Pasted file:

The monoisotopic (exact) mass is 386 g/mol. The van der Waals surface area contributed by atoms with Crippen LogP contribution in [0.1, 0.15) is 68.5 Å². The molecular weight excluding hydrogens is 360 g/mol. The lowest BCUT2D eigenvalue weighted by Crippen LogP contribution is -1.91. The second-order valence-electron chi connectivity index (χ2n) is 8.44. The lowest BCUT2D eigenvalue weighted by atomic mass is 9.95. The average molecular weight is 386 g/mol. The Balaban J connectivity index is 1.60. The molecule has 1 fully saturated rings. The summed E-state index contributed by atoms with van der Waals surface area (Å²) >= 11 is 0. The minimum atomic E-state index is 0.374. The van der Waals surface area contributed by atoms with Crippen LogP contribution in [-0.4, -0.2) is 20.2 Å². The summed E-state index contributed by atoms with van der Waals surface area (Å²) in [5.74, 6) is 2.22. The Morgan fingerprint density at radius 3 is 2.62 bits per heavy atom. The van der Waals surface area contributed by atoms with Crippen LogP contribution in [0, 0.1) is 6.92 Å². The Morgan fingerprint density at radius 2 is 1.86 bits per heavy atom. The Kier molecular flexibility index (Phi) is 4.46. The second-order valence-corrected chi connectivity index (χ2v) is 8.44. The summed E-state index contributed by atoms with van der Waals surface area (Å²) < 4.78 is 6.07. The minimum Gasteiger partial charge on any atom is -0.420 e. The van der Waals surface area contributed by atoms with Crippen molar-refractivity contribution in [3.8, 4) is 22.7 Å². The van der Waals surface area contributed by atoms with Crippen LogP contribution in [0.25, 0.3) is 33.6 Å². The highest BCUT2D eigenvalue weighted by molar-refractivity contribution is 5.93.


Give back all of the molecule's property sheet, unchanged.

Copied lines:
The monoisotopic (exact) mass is 386 g/mol. The van der Waals surface area contributed by atoms with Crippen LogP contribution in [0.1, 0.15) is 68.5 Å². The molecular weight excluding hydrogens is 360 g/mol. The lowest BCUT2D eigenvalue weighted by Crippen LogP contribution is -1.91. The second-order valence-electron chi connectivity index (χ2n) is 8.44. The lowest BCUT2D eigenvalue weighted by atomic mass is 9.95. The average molecular weight is 386 g/mol. The Balaban J connectivity index is 1.60. The molecule has 1 fully saturated rings. The summed E-state index contributed by atoms with van der Waals surface area (Å²) >= 11 is 0. The minimum atomic E-state index is 0.374. The van der Waals surface area contributed by atoms with Crippen LogP contribution in [-0.4, -0.2) is 20.2 Å². The summed E-state index contributed by atoms with van der Waals surface area (Å²) in [5.74, 6) is 2.22. The Morgan fingerprint density at radius 3 is 2.62 bits per heavy atom. The van der Waals surface area contributed by atoms with Crippen LogP contribution in [0, 0.1) is 6.92 Å². The Morgan fingerprint density at radius 2 is 1.86 bits per heavy atom. The Kier molecular flexibility index (Phi) is 4.46. The second-order valence-corrected chi connectivity index (χ2v) is 8.44. The summed E-state index contributed by atoms with van der Waals surface area (Å²) < 4.78 is 6.07. The minimum Gasteiger partial charge on any atom is -0.420 e. The van der Waals surface area contributed by atoms with Crippen molar-refractivity contribution in [3.8, 4) is 22.7 Å². The van der Waals surface area contributed by atoms with Crippen LogP contribution in [0.25, 0.3) is 33.6 Å². The highest BCUT2D eigenvalue weighted by molar-refractivity contribution is 5.93.